Thyroid Trivia

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Transcript Thyroid Trivia

Thyroid Trivia
UHCMC 2015
Diagnosis of Thyroid disease includes…
3 Aspects:
 Functional aspect
 Pathological aspect
 Anatomical aspect
Example: Euthyroid Graves’ disease with Goiter
Hyperthyroidism Definitions
What is the difference between “Thyrotoxicosis” &
 Thyrotoxicosis = Elevated T4/T3 that may be due to a
variety of reasons (e.g. synthetic ingestion, thyroiditis)
 Hyperthyroidism = Elevated T4/T4 from the thyroid
What are the common causes of hyperthyroidism?
Graves’ disease (diffuse toxic goiter)—80%
Plummer’s disease (multinodular toxic goiter)—15%
Toxic thyroid adenoma (single nodule)—2%
If transient: Hashimoto’s thyroiditis, subacute thyroiditis (early
Non-Thyroid Causes of Thyrotoxicosis
 Thyroid carcinoma
 TSH-R mutation
 Exogenous hormone
 Familial gestational
 Hydatiform mole
 Choriocarcinoma
 Excess TRH
 TSH-oma
 Pituitary T3 resistance
INF-alpha induced
HIV treatment
Sunitinib therapy
 Struma ovarii
 Thyroid destruction
 Hyperemesis
Thyroid exam in Hyperthyroidism
Guess the diagnosis based on the following thyroid
Thyroid Exam
Diffusely enlarged, nontender
Graves’ dz
Diffusely enlarged, tender
Subacute thyroiditis
Bumpy, irregular, asymmetric
Plummer’s dz
Single nodule within atrophic gland
Toxic adenoma
Hypothyroidism Definitions
What is Primary Hypothyroidism? What are some examples?
 Failure of the thyroid gland, accounts for 95% cases
Hashimoto’s disease (chronic thyoriditis)—most common
Iatrogenic: radioiodine tx, thyroidectomy, meds (e.g. lithium, amiodarone)
What is Secondary Hypothyroidism? What is deficient?
 2/2 pituitary disease
Deficiency of TSH
What is Tertiary Hypothyroidism? What is deficient?
 2/2 hypothalamic disease
Deficiency of TRH
What are other causes of Hypothyroidism?
 Subacute hypothyroidism
Increased TSH production maintains T4 wnl
 Subacute thyroiditis (late stage)
Blood Work
What is the best screening test for thyroid disease?
Always repeat TSH before starting Tx
TSH ↓ in severe illness, steroids
Why is obtaining free T4 helpful?
 T4 is helpful to see if TSH is inappropriately normal (e.g.
pituitary cause)
When should you obtain T3?
 Concerned for subclinical hyperthyroidism (can have T3
 Iodine deficient diet (body makes T3 instead of T4)
Conditions associated with transient ↑ Free T4
Estrogen withdrawal
Rapid decrease in TBG level
Amphetamine abuse
Possibly induced TSH secretion(2)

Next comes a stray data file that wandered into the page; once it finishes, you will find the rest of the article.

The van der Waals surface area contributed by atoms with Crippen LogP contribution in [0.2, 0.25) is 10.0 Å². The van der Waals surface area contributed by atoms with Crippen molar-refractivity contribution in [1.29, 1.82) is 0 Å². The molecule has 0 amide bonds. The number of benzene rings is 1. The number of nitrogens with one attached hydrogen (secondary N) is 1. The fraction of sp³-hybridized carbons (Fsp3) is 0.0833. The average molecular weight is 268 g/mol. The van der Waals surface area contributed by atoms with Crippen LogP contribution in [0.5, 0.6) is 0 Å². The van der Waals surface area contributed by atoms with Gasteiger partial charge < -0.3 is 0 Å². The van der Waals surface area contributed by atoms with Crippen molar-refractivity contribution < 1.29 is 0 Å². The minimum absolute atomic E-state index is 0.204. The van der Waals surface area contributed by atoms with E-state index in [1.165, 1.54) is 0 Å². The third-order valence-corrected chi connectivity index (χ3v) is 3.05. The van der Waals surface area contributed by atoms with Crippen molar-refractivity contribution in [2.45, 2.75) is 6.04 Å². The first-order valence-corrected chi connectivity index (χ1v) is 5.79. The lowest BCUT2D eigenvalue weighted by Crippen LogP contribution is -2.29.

Acute psychosis
Hyperemesis gravidarum
hCG, can cause thyrotoxicosis
Iodide administration
Thyroid autonomy
Beginning of T4 administration
Delayed T4 metabolism(3)
Severe illness (rarely)
Decreased T4 to T3 conversion (4)
Amiodarone treatment
Decreased T4 to T3 conversion, iodine load
Gallbladder contrast agents
Decreased T4 to T3 conversion, iodine load
Propranolol (large doses)
Inhibition of T4 to T3 conversion
Prednisone (rarely)
Inhibition of T4 to T3 conversion
High altitude exposure
Possibly hypothalamic activation
Selenium deficiency
Decreased T4 to T3 conversion
Blood Work
What Ab tests are positive in Graves’ disease?
 Thyroid stimulating Ab (TSI)
TSI binds TSH receptors on surface of thyroid cells & triggers synthesis of excess thyroid
TSI also binds tissues in the eye and skin  exophthalmos & pretibial myxedema
 Thyrotrophin receptor Ab (TRAb)
~90%, High specificity
 Anti-peroxidase/microsomal Ab (TPO)—low titier
>95% of pts
 Anti-thyroglobulin Ab
~50% of pts
What Ab tests are positive in Hashimoto’s disease?
 Anti-peroxidase/microsomal Ab (TPO)—high titer
~90% of pts
Non-specific 5-10% of healthy people test positive
 Anti-thyroglobulin Ab
~50% of pts
Blood Work
What does Thyroglobulin do?
Makes T4/T3
When do you test for Thyroglobulin + Antithyroglobulin binding Ab?
 Testing for lack of thyroid tissue (e.g. s/p resection or
ablation of thyroid cancer)
 Test in patient who might be taking exogenous hormone,
as thyroglobulin in suppressed in this case
What does Thyroid Binding Globulin (TBG) do?
 Binds T4 & T3 reversibly, making them inactive
Free T4 is not influenced by TBG
Increased in pregnancy, hepatitis, OPCs, ASA
Decreased in glucocorticoids, nephritic syn, cirrhosis, androgens
What is a Radionucleotide uptake scan most helpful for?
 Helps identify the cause of hyperthyroidism: diffuse uptake
(Grave’s) vs patchy (Plummer’s disease) vs hot nodule.
No real use in euthyroid or hypothyroid patients.
Usually need to remove hot nodules (no remission)